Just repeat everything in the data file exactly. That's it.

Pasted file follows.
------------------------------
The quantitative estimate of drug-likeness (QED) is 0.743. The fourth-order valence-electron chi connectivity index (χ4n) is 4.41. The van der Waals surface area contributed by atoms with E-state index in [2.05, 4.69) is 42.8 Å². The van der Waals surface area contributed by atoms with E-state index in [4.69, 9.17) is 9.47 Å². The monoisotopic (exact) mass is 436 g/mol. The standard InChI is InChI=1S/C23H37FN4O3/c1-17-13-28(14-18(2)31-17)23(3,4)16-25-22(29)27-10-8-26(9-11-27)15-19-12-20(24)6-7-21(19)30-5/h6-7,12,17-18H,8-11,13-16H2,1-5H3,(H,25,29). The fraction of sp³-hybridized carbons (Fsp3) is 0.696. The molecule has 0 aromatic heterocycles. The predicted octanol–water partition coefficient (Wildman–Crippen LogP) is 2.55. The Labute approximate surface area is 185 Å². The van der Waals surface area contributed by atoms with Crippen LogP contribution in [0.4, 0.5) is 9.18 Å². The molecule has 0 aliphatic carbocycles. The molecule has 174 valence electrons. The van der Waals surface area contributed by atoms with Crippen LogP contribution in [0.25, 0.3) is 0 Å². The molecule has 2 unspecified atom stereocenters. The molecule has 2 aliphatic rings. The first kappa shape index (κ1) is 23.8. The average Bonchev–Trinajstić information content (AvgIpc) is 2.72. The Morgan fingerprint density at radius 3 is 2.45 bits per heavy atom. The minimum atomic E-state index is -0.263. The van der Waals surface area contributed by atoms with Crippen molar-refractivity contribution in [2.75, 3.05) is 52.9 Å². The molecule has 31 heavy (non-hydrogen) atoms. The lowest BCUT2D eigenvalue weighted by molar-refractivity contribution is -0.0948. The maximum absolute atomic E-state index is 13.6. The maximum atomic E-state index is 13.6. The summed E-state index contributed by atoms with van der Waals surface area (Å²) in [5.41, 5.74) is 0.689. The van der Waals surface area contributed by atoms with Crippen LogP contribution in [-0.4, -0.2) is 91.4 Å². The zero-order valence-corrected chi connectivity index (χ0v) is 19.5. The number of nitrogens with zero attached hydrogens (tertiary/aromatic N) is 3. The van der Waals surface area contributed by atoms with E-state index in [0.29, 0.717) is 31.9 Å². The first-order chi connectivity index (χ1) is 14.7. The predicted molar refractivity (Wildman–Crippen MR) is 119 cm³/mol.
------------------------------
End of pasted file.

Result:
The quantitative estimate of drug-likeness (QED) is 0.743. The fourth-order valence-electron chi connectivity index (χ4n) is 4.41. The van der Waals surface area contributed by atoms with E-state index in [2.05, 4.69) is 42.8 Å². The van der Waals surface area contributed by atoms with E-state index in [4.69, 9.17) is 9.47 Å². The monoisotopic (exact) mass is 436 g/mol. The standard InChI is InChI=1S/C23H37FN4O3/c1-17-13-28(14-18(2)31-17)23(3,4)16-25-22(29)27-10-8-26(9-11-27)15-19-12-20(24)6-7-21(19)30-5/h6-7,12,17-18H,8-11,13-16H2,1-5H3,(H,25,29). The fraction of sp³-hybridized carbons (Fsp3) is 0.696. The molecule has 0 aromatic heterocycles. The predicted octanol–water partition coefficient (Wildman–Crippen LogP) is 2.55. The Labute approximate surface area is 185 Å². The van der Waals surface area contributed by atoms with Crippen LogP contribution in [0.4, 0.5) is 9.18 Å². The molecule has 0 aliphatic carbocycles. The molecule has 174 valence electrons. The van der Waals surface area contributed by atoms with Crippen LogP contribution in [0.25, 0.3) is 0 Å². The molecule has 2 unspecified atom stereocenters. The molecule has 2 aliphatic rings. The first kappa shape index (κ1) is 23.8. The average Bonchev–Trinajstić information content (AvgIpc) is 2.72. The Morgan fingerprint density at radius 3 is 2.45 bits per heavy atom. The minimum atomic E-state index is -0.263. The van der Waals surface area contributed by atoms with Crippen molar-refractivity contribution in [2.75, 3.05) is 52.9 Å². The molecule has 31 heavy (non-hydrogen) atoms. The lowest BCUT2D eigenvalue weighted by molar-refractivity contribution is -0.0948. The maximum absolute atomic E-state index is 13.6. The maximum atomic E-state index is 13.6. The summed E-state index contributed by atoms with van der Waals surface area (Å²) in [5.41, 5.74) is 0.689. The van der Waals surface area contributed by atoms with Crippen LogP contribution in [-0.4, -0.2) is 91.4 Å². The zero-order valence-corrected chi connectivity index (χ0v) is 19.5. The number of nitrogens with zero attached hydrogens (tertiary/aromatic N) is 3. The van der Waals surface area contributed by atoms with E-state index in [0.29, 0.717) is 31.9 Å². The first-order chi connectivity index (χ1) is 14.7. The predicted molar refractivity (Wildman–Crippen MR) is 119 cm³/mol.